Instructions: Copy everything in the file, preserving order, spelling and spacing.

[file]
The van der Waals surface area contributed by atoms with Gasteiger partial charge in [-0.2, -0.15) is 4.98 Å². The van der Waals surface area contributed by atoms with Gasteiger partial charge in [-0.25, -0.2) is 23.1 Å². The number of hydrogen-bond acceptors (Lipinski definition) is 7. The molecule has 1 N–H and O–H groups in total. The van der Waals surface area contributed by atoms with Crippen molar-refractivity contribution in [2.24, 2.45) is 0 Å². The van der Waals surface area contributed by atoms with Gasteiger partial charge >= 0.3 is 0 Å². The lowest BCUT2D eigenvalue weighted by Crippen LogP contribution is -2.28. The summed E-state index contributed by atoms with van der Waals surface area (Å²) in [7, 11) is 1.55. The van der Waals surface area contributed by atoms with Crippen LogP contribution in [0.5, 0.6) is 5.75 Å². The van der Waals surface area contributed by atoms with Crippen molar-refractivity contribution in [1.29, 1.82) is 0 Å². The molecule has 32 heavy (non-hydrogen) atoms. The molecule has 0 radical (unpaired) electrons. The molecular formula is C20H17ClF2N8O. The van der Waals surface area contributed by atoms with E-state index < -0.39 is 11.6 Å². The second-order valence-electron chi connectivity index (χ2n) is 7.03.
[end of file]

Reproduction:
The van der Waals surface area contributed by atoms with Gasteiger partial charge in [-0.2, -0.15) is 4.98 Å². The van der Waals surface area contributed by atoms with Gasteiger partial charge in [-0.25, -0.2) is 23.1 Å². The number of hydrogen-bond acceptors (Lipinski definition) is 7. The molecule has 1 N–H and O–H groups in total. The van der Waals surface area contributed by atoms with Crippen molar-refractivity contribution in [2.24, 2.45) is 0 Å². The van der Waals surface area contributed by atoms with Gasteiger partial charge >= 0.3 is 0 Å². The lowest BCUT2D eigenvalue weighted by Crippen LogP contribution is -2.28. The summed E-state index contributed by atoms with van der Waals surface area (Å²) in [7, 11) is 1.55. The van der Waals surface area contributed by atoms with Crippen LogP contribution in [0.5, 0.6) is 5.75 Å². The van der Waals surface area contributed by atoms with Crippen molar-refractivity contribution in [1.29, 1.82) is 0 Å². The molecule has 32 heavy (non-hydrogen) atoms. The molecule has 0 radical (unpaired) electrons. The molecular formula is C20H17ClF2N8O. The van der Waals surface area contributed by atoms with E-state index < -0.39 is 11.6 Å². The second-order valence-electron chi connectivity index (χ2n) is 7.03.